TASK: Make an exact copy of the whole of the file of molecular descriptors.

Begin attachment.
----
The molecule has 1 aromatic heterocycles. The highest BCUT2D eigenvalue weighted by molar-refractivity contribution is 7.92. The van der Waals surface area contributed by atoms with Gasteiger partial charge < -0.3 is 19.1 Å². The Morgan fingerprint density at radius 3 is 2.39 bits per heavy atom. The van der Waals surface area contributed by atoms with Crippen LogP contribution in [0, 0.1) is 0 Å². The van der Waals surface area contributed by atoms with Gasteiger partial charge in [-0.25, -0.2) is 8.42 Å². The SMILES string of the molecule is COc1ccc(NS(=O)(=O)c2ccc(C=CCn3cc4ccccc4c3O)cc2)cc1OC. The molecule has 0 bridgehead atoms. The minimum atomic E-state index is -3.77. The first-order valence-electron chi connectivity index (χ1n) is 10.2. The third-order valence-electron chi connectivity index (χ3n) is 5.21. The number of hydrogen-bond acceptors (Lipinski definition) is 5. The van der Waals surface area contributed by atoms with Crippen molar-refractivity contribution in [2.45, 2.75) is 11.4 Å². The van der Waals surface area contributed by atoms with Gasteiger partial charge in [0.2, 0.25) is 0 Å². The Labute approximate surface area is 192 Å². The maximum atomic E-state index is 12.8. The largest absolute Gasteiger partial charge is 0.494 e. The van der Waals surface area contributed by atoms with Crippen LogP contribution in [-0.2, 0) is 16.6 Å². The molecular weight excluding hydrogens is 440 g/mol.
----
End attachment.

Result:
The molecule has 1 aromatic heterocycles. The highest BCUT2D eigenvalue weighted by molar-refractivity contribution is 7.92. The van der Waals surface area contributed by atoms with Gasteiger partial charge < -0.3 is 19.1 Å². The Morgan fingerprint density at radius 3 is 2.39 bits per heavy atom. The van der Waals surface area contributed by atoms with Crippen LogP contribution in [0, 0.1) is 0 Å². The van der Waals surface area contributed by atoms with Gasteiger partial charge in [-0.25, -0.2) is 8.42 Å². The SMILES string of the molecule is COc1ccc(NS(=O)(=O)c2ccc(C=CCn3cc4ccccc4c3O)cc2)cc1OC. The molecule has 0 bridgehead atoms. The minimum atomic E-state index is -3.77. The first-order valence-electron chi connectivity index (χ1n) is 10.2. The third-order valence-electron chi connectivity index (χ3n) is 5.21. The number of hydrogen-bond acceptors (Lipinski definition) is 5. The van der Waals surface area contributed by atoms with Crippen molar-refractivity contribution in [2.45, 2.75) is 11.4 Å². The van der Waals surface area contributed by atoms with Gasteiger partial charge in [0.2, 0.25) is 0 Å². The Labute approximate surface area is 192 Å². The maximum atomic E-state index is 12.8. The largest absolute Gasteiger partial charge is 0.494 e. The van der Waals surface area contributed by atoms with Crippen LogP contribution in [-0.2, 0) is 16.6 Å². The molecular weight excluding hydrogens is 440 g/mol.